“We have a lot of momentum,” he said, “and we’re going well. I think today showed how strong we are as a team; we hung in there and we ended up with a top ten out of it.”

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It was hot and humid when the 33 cars took the green flag shortly after noon. The mercury hit 91-degrees Fahrenheit, which was one degree less than the heat record for the race of 92, which was set back in the 1930s. The stands were packed at the start but many empty seats quickly appeared as people either sought shade or else left early to beat the traffic.

The race was broadcast on the radio and shown via tape-delay on local television Sunday night so they probably didn’t miss much.

Ed Carpenter, the pole winner who went on to lead 65 laps, finished second in the race behind Power with Scott Dixon finishing third. Alexander Rossi, who won the 100th anniversary Indy 500 two years ago and who pulled off some amazing passes during Sunday’s race – really doing what no racing driver has done in recent memory, in some cases – was fourth and Ryan Hunter-Reay arrived home in fifth.

Nine cars were eliminated by crashes. Ride-buyer James Davison suffered handling problems early in the race and was clearly having difficulty. At some point, he drifted up into the groove while running about 40 miles an hour slower than everybody else and was run into by defending race champion, Takuma Sato, eliminating both cars.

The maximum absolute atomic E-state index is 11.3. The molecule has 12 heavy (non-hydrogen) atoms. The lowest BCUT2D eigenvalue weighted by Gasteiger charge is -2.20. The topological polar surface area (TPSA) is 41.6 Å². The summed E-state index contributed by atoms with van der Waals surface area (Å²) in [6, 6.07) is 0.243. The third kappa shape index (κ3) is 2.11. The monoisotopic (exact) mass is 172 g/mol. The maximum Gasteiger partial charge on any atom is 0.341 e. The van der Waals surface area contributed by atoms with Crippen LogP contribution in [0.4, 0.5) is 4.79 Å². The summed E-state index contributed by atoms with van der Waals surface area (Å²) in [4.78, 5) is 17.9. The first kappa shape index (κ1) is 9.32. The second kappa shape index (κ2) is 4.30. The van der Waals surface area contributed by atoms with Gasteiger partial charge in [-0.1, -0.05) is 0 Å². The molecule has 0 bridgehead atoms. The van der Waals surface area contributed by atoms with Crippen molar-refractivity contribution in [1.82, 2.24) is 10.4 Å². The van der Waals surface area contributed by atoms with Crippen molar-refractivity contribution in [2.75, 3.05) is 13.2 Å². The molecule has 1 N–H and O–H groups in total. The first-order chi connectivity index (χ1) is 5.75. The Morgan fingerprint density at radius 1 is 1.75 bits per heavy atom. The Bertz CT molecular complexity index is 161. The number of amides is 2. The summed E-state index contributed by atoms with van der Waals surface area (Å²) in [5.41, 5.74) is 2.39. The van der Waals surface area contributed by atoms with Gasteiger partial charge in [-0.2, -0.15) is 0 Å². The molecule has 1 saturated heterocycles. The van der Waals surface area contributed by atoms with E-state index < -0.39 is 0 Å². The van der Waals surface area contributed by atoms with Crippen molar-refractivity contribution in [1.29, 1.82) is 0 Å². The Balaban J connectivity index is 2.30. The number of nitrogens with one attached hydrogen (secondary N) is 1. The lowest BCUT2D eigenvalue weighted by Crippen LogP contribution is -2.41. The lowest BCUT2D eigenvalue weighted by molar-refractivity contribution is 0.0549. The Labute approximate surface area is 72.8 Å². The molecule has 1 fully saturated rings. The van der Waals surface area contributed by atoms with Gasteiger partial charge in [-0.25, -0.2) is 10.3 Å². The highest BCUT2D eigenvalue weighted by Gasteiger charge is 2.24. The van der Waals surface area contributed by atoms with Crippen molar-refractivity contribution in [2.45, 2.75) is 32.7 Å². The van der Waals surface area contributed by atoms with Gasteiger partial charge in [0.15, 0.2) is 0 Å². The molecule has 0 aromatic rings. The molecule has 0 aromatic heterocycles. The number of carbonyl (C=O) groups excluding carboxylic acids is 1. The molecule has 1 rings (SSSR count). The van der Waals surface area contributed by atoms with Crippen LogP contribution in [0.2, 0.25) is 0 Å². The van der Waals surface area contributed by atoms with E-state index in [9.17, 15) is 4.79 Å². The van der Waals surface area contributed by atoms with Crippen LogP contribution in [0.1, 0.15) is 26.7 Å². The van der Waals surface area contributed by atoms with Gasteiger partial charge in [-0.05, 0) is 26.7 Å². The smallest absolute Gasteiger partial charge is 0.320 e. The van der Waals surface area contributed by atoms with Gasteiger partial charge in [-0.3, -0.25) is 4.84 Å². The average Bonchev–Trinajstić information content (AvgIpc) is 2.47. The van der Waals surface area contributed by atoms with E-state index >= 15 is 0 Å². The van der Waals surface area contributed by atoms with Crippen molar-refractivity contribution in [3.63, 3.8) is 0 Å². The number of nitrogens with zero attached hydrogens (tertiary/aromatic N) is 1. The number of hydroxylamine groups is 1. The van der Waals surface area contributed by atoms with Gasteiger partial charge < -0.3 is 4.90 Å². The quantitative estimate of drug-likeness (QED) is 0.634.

Ed Jones, Danica Patrick, Kyle Kaiser, Sebastien Bourdais, Helio Castroneves, Sage Karam and Tony  Kanaan all lost control of their cars and spun out on their lonesome.

Kanaan, who is very popular in Indianapolis, mainly because he frequently appears in commercials on local television and makes himself available to the electronic media at the drop of a hat, was clearly disappointed about crashing out.

Patrick, who officially retired when she crashed, was not only disappointed but cranky. She’s had a tough road in both IndyCar and NASCAR; a lot of racing reporters didn’t like her and she knew it. She ended her press conference, which she insisted on holding in mid-race instead of at the end, with these words:

“Thank you, guys. Appreciate everything. I’ll miss you, most of the time. Maybe you’ll miss me, ,just a little. Thanks, guys.”

After Carpenter’s 65 laps in the lead, Will Power led 59, Kanaan led 19, Oriol Servia led 16, Graham Rahal led 12 and Claman De Mel was in front for seven.  Wickens led two.

Power swept the two races at Indianapolis this May – the 500 and the Grand Prix two weeks ago – the first time that has happened. It was the 17th Indy 500 victory for Team Penske – Power’s employer – and the 201st win for that marvelous racing outfit.

Power is now tied with the-retired Al Unser Jr. with 34 victories, good for eighth place on the all-time Indy car win list.

nmcdonald@thestar.ca